Massive Asteroid, Blacker Than Coal and Toting Its Own Moon, Shoots Past Earth
The literal mother of all asteroids—as far as Near Earth Objects are concerned, at any rate—is shooting by this afternoon.
Though 3.6 million miles away and only visible via telescope, this monster boulder the size of nine ocean liners is aptly named 1998 QE2. Moreover, it has a moon.
It poses not a single threat to Earth because it’s 15 times farther away than our own moon, NASA said in a statement. However, dark and mysterious, this hurtling rock reflects just 6 percent of the sunlight hitting it, rendering it blacker than coal.
That said, its sunlit side will face Earth during the first week of June, NASA said, making that week the best time to observe it. The closest approach is this afternoon, just about 5 p.m. on May 31, though it won’t reach maximum brightness until June 3 and 4.
Asteroid 1998 QE2 is at the perfect distance for observation: far enough away that it doesn’t pose a threat, yet close enough to provide valuable information.
“While amateur astronomers watch the space rock glide through the constellations Libra and Ophiuchus, NASA radars will be pinging the space rock with powerful bursts of radio energy, revealing an alien landscape that no one has ever seen before,” the space agency said in its statement.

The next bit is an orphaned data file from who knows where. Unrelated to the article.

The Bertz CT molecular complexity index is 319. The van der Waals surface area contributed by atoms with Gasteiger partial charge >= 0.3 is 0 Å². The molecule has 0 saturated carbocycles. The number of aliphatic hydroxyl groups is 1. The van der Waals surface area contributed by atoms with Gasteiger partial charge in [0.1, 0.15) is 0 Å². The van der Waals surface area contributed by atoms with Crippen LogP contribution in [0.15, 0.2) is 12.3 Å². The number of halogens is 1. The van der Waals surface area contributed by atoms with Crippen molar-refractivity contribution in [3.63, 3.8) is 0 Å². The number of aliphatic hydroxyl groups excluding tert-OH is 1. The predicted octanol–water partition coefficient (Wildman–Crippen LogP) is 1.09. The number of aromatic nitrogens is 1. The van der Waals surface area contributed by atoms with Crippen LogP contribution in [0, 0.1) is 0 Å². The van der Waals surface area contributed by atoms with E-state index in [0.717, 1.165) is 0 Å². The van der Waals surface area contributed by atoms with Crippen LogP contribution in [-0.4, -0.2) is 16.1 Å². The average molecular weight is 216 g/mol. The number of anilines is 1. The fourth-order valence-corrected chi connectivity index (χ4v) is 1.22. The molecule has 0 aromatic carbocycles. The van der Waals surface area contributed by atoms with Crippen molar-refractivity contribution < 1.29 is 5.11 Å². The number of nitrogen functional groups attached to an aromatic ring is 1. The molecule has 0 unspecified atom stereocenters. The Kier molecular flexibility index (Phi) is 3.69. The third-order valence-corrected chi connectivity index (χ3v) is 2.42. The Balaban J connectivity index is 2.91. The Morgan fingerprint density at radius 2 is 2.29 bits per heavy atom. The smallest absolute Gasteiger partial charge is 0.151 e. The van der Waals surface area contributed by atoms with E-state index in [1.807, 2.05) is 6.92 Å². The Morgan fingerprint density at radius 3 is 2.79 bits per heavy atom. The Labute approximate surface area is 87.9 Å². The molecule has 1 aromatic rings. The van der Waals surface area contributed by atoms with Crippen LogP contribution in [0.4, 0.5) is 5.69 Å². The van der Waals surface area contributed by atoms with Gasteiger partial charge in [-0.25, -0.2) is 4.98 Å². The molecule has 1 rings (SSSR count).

This is invaluable knowledge for scientists attempting to gauge threats from incoming near-earth objects so as to fend off potential impacts. (Related: The Universe Is Throwing Rocks at Us: Scientists ID 4,700-Plus Asteroids That Could Hit Earth, Urge Warning System)
The meteor that exploded over Russia in February, injuring more than 1,000 people, provided stark evidence of the need to do so. (Related: Meteor Explodes in Fireball Over Ural Mountains, Injuring 500 and Blowing Out Windows in Russian City)
Study of 1998 QE2 is already yielding information: As NASA studied the asteroid’s approach on May 29, radar imagery revealed it as a binary system, meaning it has a tiny moon. The asteroid itself is about 1.7 miles in diameter and rotates once every four hours. The moon is 2,000 feet wide. This is not uncommon, NASA said, as 16 percent of near-Earth asteroids measuring 655 feet or more have one or even two satellites.
The flyby, whose exact moment is at 4:59 p.m. Eastern Daylight Time, will be webcast live at Space.com, starting at 4:30. This is our only chance to see the tall, dark stranger: Our next rendezvous with 1998 QE2 won’t be for another couple of centuries. Think Brigadoon.
Below, Bill Nye the Science Guy puts 1998 QE2 in perspective—and explains why, when it comes to the thousands of space rocks that cross Mother Earth’s orbit daily, knowledge is power.
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